A Bit of Vulnerability – Pt. I

Hey, everyone. These next set of posts are going to be very different from what I usually bring to the table. I began writing yesterday night and I kept going, and going, and going… until three hours later I finally reached a stopping point. The half-way point. But fret not, I am breaking up the stream of consciousness ramblings into bite size pieces, that will, hopefully, speak to you on some level. If not… at least it’s out of my head now. So, without further ado, I bring to the table…

A Bit of Vulnerability… Pt. I

The Lord has decided it’s time to wreck my view of Him. He is correcting lies I have believed about Him so He can get into the depths of my soul, a place I have knowingly and unknowingly denied Him access since I became a Christian at age thirteen.

First, He broke me. He put me in the position where He, and only He, could comfort and bring light into the dark places of my life. Second, He revealed the ‘why’ behind my ACCESS DENIED feelings toward Him. Third, the now, He is lovingly correcting me. Many times, God has ‘slapped me across the face.’ It’s a brief WAKE-UP moment, a jolt to the system.

This is not one of those times.

This is the careful molding of a potter. The steady hand of an artist applying intricate detail to their creation. This is the second half of a process He began in me long ago. The first half was to strengthen me. To get me ready to receive this correction, now, without completely breaking down. Let me explain…

I was the kid who would cry if my parents looked at me with disappointment or anger. When I was six, I told a lie to my mom. After a couple of hours, the guilt was CRUSHING me, so I went to her room and confessed, a puddle of tears. My mom comforted me, told me she loved me, and calmed me down. Then, she grounded me. Twice. Once, for what I originally did and, twice, for lying about it. In order to receive my punishment (to be corrected) and for it to have the desired effect that parents want it to have, I first had to be comforted, calmed, and assured (strengthened) that my mom loved me and that she was glad I came to her and confessed. If she had merely grounded me and sent me away, it would have crushed the core of me. I wouldn’t have learned to own up to my mistakes. I would have learned “don’t get caught, ‘cause getting caught is painful.”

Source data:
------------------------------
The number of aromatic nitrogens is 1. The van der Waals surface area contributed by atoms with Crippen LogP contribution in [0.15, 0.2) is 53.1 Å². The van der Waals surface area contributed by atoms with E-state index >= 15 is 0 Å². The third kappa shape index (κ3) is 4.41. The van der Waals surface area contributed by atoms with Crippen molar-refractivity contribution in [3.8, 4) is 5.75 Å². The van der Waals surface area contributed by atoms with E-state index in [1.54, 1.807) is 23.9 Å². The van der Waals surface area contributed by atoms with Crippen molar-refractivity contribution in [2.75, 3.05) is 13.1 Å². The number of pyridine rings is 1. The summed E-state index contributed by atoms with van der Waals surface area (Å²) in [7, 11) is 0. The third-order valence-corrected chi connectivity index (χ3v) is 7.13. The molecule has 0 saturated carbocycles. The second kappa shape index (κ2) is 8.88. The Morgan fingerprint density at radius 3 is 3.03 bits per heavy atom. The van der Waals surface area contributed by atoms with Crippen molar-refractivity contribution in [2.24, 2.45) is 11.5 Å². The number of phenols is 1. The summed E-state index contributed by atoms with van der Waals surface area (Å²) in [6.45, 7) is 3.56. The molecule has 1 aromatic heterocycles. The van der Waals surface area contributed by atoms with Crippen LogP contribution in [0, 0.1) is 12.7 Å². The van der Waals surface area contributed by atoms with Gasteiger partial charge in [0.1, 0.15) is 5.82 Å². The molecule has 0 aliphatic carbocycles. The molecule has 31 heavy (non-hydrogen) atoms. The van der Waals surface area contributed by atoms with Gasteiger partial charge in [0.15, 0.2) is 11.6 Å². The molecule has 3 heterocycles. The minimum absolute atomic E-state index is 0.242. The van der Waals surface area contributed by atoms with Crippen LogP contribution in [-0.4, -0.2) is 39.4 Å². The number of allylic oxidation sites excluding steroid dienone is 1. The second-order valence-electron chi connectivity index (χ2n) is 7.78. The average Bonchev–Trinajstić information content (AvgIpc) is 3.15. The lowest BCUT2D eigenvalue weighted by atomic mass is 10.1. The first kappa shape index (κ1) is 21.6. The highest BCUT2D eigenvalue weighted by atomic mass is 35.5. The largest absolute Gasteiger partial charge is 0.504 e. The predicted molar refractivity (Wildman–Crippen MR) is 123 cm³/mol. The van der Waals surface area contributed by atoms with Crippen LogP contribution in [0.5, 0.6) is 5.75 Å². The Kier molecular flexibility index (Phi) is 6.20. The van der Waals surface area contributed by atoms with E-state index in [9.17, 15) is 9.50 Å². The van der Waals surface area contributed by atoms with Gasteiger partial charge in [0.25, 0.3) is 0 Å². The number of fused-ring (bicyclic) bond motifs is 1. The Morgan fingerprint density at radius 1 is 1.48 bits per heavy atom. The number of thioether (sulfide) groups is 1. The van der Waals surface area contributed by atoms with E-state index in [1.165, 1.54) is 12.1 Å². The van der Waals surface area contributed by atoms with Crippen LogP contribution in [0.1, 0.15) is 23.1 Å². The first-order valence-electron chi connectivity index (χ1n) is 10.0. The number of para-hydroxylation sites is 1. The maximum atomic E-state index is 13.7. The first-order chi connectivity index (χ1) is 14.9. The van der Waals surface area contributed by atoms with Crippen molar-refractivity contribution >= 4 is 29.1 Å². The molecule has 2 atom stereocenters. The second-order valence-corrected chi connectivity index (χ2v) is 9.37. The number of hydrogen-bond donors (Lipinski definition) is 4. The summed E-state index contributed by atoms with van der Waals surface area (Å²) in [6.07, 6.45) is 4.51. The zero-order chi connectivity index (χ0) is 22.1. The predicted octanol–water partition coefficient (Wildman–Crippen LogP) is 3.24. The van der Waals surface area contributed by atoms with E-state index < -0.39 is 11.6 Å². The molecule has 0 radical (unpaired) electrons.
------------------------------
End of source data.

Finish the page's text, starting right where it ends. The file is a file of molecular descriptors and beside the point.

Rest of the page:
So, for the past few years, I have been in the “strengthening” stage. He has been affirming the gifts He has given me, bringing to light new strengths, and growing my confidence in Him. He has brought me out of “the crush zone.” And now, it’s time to enter into the Refiner’s fire…

First, He broke me…

These past three months – October to December 2015 – to use an un-kosher missionary term, SUCKED. I would love to describe that word with other, stronger, language, but for the sake of the readership, I will refrain.

It was bad.

And not just in one area of my life or in one certain situation. It permeated my entire identity and world. While teaching in the states, I went through some rough times, but it never impacted my teaching. I never took my anger out on my kids. I never slacked off to the detriment of my classes. Now, five years later, this was not the case. If any students in my 8th Grade English class are reading this, I apologize. Y’all were the last class of the day and y’all got the worst of me.

So at this point, you’re probably asking, “What the heck happened?” And the answer is this:

God stripped bare the three areas of my life that were standing in the way of my relationship with Him:

1) My Superhero Complex (my ability to work hard, do things well, and usually succeed)